"You've probably seen your share of 'Hitler finds out...' and 'Hitler reacts to...' videos that take the famous scene from the 2004 movie Downfall (Der Untergang) and add funny subtitles misrepresenting the reason for Hitler's rage... This website lets you create such videos easily. All you need to do is come up with the captions. We'll make the video for you and upload it straight to your YouTube account."
"Reluctant as I am to add to the mountain of interpretations of Somebody That I Used To Know seemingly taking over their own area of the internet, I couldn't resist the massive remixability that such a large, varied yet connected bundle of source material offered.
I was directly inspired here by Kutiman's Thru-You project: http://www.youtube.com/watch?v=tprMEs-zfQA
Thankyou to everyone who has responded to Somebody That I Used To Know via YouTube. It's truly amazing! All audio and video in Somebodies is from the YouTube user videos featured, each of them a cover or parody of Somebody That I Used To Know. No extra sounds were added to the mix, but I used some EQ, filtering, pitch-shifting and time-stretching to make the music.
A full list of links to the original videos is available here:
I avoided using any existing remixes of the song, or any covers from tv talent shows.
As comprehensive and extensive as I tried to be with my downloading of source videos, I know there are many clips that I missed.
I used Ableton Live for audio stretching, pitch-shifting and the initial video editing, and Adobe's After Effects to put the final video together.
Big thanks to Travis Banko for assistance with downloading source videos, and to James Bryans for After Effects tutelage.
Thankyou to Barry for being Barry, and guiding us all. Thanks to you for listening.
Gotye (Wouter De Backer)
1). Remixed version by Wally (13:45, 04 August 2012) "Gotye - Somebodies: A YouTube Orchestra", published on 12 Aug 2012 by gotyemusic.
2). Original version by Wally: "Gotye - Somebody That I Used To Know (feat. Kimbra)", uploaded by gotyemusic on 5 Jul 2011.
"What you are about to see is a mix of unrelated YouTube videos/clips edited together to create ThruYou. In other words - what you see is what you hear. Check out the credits for each video - you might find yourself.."
(Ophir Kutiel, http://www.kutiman.com/)
1). Ophir Kutiel (Kutiman), ThruYOU Project, "Kutiman-Thru-you - 01 - Mother of All Funk Chords", uploaded on 7 Mar 2009.
2). Ophir Kutiel (Kutiman), ThruYOU Project, "Kutiman-Thru-you - 08 - About ", uploaded by kutiman on 7 Mar 2009.
3). website design by Baconoppenheim [http://www.bnop.co/projects/thru-you/], 2009.
"You can create video compilations and share it with friends. You can share your created videos almost anywhere (e.g. to your website, your blog, other social networking websites).
During Beta stage, Veengle will handle only youtube videos. When the full version is ready, users will be able to upload their videos directly to Veengle."
[It's a great little tool - despite it's amateur interface aesthetics.]
"For many young people social networks such as Facebook are an essential part of their student experience. Other web-based, interactive services like Wikipedia and YouTube are also an important facet of everyday student life. New technologies have always been scrutinized for their capacity to support education and, as social technologies become more pervasive, universities are under increasing pressure to appropriate them for teaching and learning. However, the educational impact of applying these Web 2.0 technologies is uncertain.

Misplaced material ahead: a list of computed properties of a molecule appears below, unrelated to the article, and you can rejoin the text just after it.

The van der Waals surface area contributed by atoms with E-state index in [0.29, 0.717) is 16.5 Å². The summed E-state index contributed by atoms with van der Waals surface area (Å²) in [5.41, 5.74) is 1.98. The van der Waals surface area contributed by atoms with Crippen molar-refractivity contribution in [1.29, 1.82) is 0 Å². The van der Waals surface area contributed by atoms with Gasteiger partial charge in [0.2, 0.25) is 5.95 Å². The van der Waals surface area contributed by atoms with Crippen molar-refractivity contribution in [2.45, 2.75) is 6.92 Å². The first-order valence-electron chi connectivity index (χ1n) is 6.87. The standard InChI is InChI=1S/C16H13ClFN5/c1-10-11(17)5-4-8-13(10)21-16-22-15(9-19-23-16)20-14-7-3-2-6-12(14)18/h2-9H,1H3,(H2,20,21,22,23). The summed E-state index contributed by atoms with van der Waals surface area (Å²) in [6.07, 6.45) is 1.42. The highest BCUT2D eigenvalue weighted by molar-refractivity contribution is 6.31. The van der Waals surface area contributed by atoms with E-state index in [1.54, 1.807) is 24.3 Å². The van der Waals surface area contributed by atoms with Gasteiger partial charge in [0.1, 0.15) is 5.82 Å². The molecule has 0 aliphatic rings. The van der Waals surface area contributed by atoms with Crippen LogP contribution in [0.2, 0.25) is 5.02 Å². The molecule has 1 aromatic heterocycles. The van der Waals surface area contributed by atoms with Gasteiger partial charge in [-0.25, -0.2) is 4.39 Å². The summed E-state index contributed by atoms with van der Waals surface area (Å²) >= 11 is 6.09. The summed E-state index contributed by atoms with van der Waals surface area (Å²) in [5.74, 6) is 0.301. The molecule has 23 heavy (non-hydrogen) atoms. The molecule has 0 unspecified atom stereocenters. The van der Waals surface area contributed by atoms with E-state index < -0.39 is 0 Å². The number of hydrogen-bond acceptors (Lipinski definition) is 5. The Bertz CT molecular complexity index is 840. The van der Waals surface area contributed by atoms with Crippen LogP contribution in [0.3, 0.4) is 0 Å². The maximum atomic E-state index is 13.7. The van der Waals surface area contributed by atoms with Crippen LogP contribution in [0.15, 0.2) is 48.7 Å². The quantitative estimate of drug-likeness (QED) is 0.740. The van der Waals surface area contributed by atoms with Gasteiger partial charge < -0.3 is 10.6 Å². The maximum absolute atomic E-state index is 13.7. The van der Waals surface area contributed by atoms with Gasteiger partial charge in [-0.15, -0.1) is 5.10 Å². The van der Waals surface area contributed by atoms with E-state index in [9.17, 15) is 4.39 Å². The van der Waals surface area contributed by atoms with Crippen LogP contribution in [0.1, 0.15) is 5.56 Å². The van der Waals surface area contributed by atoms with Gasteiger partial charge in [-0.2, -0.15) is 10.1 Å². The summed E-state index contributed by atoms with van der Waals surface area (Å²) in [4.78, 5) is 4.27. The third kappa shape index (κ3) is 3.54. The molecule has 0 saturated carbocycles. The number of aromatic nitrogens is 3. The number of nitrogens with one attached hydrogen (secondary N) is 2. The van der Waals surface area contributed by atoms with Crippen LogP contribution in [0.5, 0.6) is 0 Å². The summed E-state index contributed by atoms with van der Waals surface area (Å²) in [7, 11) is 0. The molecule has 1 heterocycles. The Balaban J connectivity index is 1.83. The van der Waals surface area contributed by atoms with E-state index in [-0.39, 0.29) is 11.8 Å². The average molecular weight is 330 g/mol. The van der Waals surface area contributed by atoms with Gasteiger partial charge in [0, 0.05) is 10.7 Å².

Using a Foucauldian perspective, my qualitative study explores the networked experiences of disabled students to examine how dis/ability difference is ascribed and negotiated within social networks. Data comprises 34 internet-enabled interviews with 18 participants from three English universities. Interviews incorporate the internet to expand opportunities for discussion, observation and analysis. Mobile broadband, a remote desktop viewer and screen capture have been flexibly applied together to ensure an accessible interview situation and recognise students' preferences and circumstances. Data is analysed using discourse analysis, with an attention to context framed by activity theory.
Disabled students' networked experiences are found to be complex and diverse. For a proportion, the network shifts the boundaries of disability, creating non-disabled subjectivities. For these students, the network represents the opportunity to mobilise new ways of being, building social capital and mitigating impairment.
Other participants experience the network as punitive and disabling. Disability is socio-technically ascribed by the social networking site and the networked public. Each inducts norms that constitute disability as a visible, deviant and deficit identity. In the highly normative conditions of the network, where every action is open to scrutiny, impairment is subjected to an unequal gaze that produces disabled subjectivities. For some students with unseen impairments, a social experience of disability is inducted for the first time.
As a result, students deploy diverse strategies to retain control and resist deviant status. Self-surveillance, self-discipline and self-advocacy are evoked, each involving numerous social, cognitive and technological tactics for self-determination, including disconnection. I conclude that networks function both as Technologies of the Self and as Technologies of Power. For some disabled students, the network supports 'normal' status. For others, it must be resisted as a form of social domination.
Importantly, in each instance, the network propels students towards disciplinary techniques that mask diversity, rendering disability and the possibility of disability invisible. Consequently, disability is both produced and suppressed by the network."
(Sarah Lewthwaite, Slewth Press)